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How to treat prospects that are hurting during this crisis

How to treat prospects that are hurting during this crisis

How do you deal with prospects and customers that are hurting during these times?

So many companies are facing serious challenges due to the COVID crisis. Deals you thought would be closed this quarter have suddenly gone out the window. Millions of people have been suddenly laid off from their jobs.

Your prospects are suffering.

So, what should you do with prospects like these? Is it time to forget about them and move on?

Simple answer: No.

I’m going to share a piece of advice I received years ago that can be applied to all salespeople today. Then, I’ll show you how to reach out in a way that boosts your reputation and can even help your career.

How David Weekly’s advice to me from years ago applies today

When I first moved from Europe to Silicon Valley, I went to a TEDx event and met David Weekly. He was a successful entrepreneur already, running an education startup at the time. We talked about building a successful startup, he gave me this valuable piece of advice:

“One thing that’s special about Silicon Valley is that we treat our interns exceptionally well. You should treat your interns exceptionally well because one day you might have to work for them.”

This is a powerful idea that is somewhat unique to Silicon Valley: Those who seem powerless today may be the next industry titans. So, you better be nice to everyone.

That advice always resonated with me and has proven very true over the years. Almost every intern that’s worked for me has become an important, successful entrepreneur. These people that used to work for me are suddenly in a position to help me.

Here’s how this advice applies now:

It’s bad times like this when you can create a reputation that can last a lifetime, and impressions that last an entire career. Also, people that are down right now might be up again in the near future.

So you better be nice to everyone.

Treat your career like a business by forming long-term relationships

In sales, you interact with people on what is mainly a transactional level: you reach out to people to start a relationship, then you nurture that relationship to convert it into business and money.

This (unfortunately) implies a short-term focus: start the relationship today with the short-term goal of turning them into a customer.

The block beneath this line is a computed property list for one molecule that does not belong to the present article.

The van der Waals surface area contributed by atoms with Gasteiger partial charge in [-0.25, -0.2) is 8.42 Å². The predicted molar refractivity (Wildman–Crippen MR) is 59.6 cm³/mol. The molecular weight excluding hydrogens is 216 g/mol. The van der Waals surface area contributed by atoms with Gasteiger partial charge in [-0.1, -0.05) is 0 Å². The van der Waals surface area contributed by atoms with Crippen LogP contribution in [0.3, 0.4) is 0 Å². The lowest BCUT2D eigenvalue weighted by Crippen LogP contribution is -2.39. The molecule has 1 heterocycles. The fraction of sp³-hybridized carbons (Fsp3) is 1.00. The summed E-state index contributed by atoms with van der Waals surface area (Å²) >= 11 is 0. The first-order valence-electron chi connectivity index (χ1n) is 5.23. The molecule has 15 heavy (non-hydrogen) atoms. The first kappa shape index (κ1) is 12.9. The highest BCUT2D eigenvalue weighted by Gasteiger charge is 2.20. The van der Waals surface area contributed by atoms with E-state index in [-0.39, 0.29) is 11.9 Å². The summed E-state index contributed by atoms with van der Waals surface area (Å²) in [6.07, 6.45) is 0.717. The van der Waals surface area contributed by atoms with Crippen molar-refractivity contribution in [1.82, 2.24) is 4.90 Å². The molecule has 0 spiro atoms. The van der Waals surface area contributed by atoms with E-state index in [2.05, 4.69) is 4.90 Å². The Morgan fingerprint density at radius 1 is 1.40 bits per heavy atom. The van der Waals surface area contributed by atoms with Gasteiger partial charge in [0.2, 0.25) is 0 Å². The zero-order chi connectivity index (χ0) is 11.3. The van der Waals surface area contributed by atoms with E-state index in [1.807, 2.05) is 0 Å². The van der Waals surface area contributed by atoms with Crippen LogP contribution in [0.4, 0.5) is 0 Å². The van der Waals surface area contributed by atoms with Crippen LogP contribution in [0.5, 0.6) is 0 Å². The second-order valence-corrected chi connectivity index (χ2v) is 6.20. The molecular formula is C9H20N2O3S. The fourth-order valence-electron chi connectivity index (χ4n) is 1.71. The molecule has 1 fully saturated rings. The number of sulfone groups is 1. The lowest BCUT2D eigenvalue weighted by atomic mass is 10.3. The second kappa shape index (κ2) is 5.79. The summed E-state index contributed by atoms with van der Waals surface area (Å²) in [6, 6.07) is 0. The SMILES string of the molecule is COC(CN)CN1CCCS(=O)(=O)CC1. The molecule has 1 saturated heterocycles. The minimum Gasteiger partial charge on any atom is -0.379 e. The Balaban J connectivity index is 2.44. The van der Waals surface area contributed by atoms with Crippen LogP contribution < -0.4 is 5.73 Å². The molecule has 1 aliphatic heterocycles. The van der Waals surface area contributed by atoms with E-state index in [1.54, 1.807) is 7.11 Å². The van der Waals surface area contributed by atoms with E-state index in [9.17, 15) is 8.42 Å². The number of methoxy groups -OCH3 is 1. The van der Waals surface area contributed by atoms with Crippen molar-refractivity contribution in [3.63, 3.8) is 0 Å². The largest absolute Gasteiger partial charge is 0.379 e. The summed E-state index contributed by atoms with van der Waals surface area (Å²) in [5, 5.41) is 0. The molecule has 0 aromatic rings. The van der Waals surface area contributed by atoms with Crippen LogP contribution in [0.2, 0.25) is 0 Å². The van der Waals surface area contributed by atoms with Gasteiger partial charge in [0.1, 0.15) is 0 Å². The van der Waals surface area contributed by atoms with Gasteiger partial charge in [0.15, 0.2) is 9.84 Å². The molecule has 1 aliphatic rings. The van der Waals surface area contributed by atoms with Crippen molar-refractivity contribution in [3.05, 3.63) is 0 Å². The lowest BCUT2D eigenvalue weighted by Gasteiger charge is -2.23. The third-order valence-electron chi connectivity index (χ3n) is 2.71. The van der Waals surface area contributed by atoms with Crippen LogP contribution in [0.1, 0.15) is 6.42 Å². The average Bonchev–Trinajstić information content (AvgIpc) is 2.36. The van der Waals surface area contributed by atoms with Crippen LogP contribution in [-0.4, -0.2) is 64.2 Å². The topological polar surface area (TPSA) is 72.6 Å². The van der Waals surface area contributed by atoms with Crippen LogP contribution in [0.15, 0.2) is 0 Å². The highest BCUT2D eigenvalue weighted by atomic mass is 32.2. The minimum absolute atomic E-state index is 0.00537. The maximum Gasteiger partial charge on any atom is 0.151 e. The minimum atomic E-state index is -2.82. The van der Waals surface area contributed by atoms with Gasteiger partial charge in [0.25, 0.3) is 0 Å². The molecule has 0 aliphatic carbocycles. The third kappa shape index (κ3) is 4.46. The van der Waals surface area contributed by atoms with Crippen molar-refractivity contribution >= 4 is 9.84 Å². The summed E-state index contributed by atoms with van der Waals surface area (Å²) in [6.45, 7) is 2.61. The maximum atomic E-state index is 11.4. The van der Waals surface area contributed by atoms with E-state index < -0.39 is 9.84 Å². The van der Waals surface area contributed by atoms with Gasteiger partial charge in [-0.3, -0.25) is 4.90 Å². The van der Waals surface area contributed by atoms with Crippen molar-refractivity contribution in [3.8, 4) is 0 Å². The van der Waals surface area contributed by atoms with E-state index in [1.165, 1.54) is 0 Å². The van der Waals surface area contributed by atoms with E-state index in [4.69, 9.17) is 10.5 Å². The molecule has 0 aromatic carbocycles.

This short-term focus isn’t good, but it’s gotten even worse with this crisis.

With so much uncertainty in the world, and so much extra pressure and stress on salespeople, it’s become easier to think even more short-term.

This leads to more cold, transactional interactions. The common thought process is this: “Can this person give me money now? If not, they’re worthless to me.”

This is a very dangerous way of thinking for two reasons:

  • From a societal point of view, this attitude can cause real harm to other people
  • From a business point of view, thinking only in the short-term is very bad business practice.

No, I’m not talking about the business you work for. I’m talking about the business of YOU.

Most salespeople don’t think of themselves as a business that will need to be maintained for the next 30 to 40 years. They don’t think of prospects as relationships that need to be nurtured over decades, and that will pay dividends over decades if nurtured correctly.

But that’s exactly how you should be thinking.

Your sales career is a business, and you need to maintain that business in the long term.

If you treat your prospects as long-term business relationships, you’re going to get more money and long-term benefits. Then, the longer you’re ‘in business’, the more money you’ll be making and the easier it will be to make money.

So, how do you put this into practice right now?

What can you do with prospects who are hurting now?

Suppose you have a very valuable prospect in your pipeline. You’ve been working on this deal for a long time, and it’s almost to a close.

Or, let’s say you have a valuable customer that’s coming up to renewal, which is an opportunity you thought you’d chase.

Then, you read on the news that they just laid off a ton of people.

Now, what do you do?

Here are three things NOT to do:

  • Cross them off your pipeline
  • Delete their data from your CRM
  • Ignore them, thinking there’s no money to be gained from them right now

If you feel that this is a great company with real potential in the long-term, don’t risk ending this relationship.

Instead, do this: Wait a bit for the dust to settle, then reach out.

How to reach out to people whose livelihood has been affected by the COVID-19 crisis

When your prospects and customers start making large cuts, there are two groups that you can reach out to: those who have been laid off and those who are still working at a company that has lost a lot of good people.

Here’s how you can reach out to each of those groups, and why you should do so:

Reaching out to contacts who were laid off

If you had connections with people who were laid off at this company, reach out to them.

Let them know that you heard about the bad news, and give them some encouragement. You might try something like this: